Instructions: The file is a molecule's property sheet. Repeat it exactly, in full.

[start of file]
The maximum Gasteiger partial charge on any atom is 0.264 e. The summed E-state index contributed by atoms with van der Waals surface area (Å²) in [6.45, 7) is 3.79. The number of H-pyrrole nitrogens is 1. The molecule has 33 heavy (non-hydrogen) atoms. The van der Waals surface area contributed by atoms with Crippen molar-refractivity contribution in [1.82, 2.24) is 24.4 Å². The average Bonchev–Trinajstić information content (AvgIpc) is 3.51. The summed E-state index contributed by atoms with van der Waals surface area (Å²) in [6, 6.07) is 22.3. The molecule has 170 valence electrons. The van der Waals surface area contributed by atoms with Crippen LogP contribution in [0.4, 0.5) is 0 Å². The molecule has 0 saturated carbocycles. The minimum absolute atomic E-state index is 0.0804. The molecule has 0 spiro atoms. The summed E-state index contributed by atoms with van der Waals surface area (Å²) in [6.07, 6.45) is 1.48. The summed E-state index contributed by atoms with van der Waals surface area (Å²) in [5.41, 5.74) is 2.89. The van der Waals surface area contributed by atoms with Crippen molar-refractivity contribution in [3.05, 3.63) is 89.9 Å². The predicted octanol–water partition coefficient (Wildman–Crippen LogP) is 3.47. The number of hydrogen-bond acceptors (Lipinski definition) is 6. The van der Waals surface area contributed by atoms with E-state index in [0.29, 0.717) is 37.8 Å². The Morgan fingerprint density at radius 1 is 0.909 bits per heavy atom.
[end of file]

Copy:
The maximum Gasteiger partial charge on any atom is 0.264 e. The summed E-state index contributed by atoms with van der Waals surface area (Å²) in [6.45, 7) is 3.79. The number of H-pyrrole nitrogens is 1. The molecule has 33 heavy (non-hydrogen) atoms. The van der Waals surface area contributed by atoms with Crippen molar-refractivity contribution in [1.82, 2.24) is 24.4 Å². The average Bonchev–Trinajstić information content (AvgIpc) is 3.51. The summed E-state index contributed by atoms with van der Waals surface area (Å²) in [6, 6.07) is 22.3. The molecule has 170 valence electrons. The van der Waals surface area contributed by atoms with Crippen LogP contribution in [0.4, 0.5) is 0 Å². The molecule has 0 saturated carbocycles. The minimum absolute atomic E-state index is 0.0804. The molecule has 0 spiro atoms. The summed E-state index contributed by atoms with van der Waals surface area (Å²) in [6.07, 6.45) is 1.48. The summed E-state index contributed by atoms with van der Waals surface area (Å²) in [5.41, 5.74) is 2.89. The van der Waals surface area contributed by atoms with Crippen molar-refractivity contribution in [3.05, 3.63) is 89.9 Å². The predicted octanol–water partition coefficient (Wildman–Crippen LogP) is 3.47. The number of hydrogen-bond acceptors (Lipinski definition) is 6. The van der Waals surface area contributed by atoms with E-state index in [0.29, 0.717) is 37.8 Å². The Morgan fingerprint density at radius 1 is 0.909 bits per heavy atom.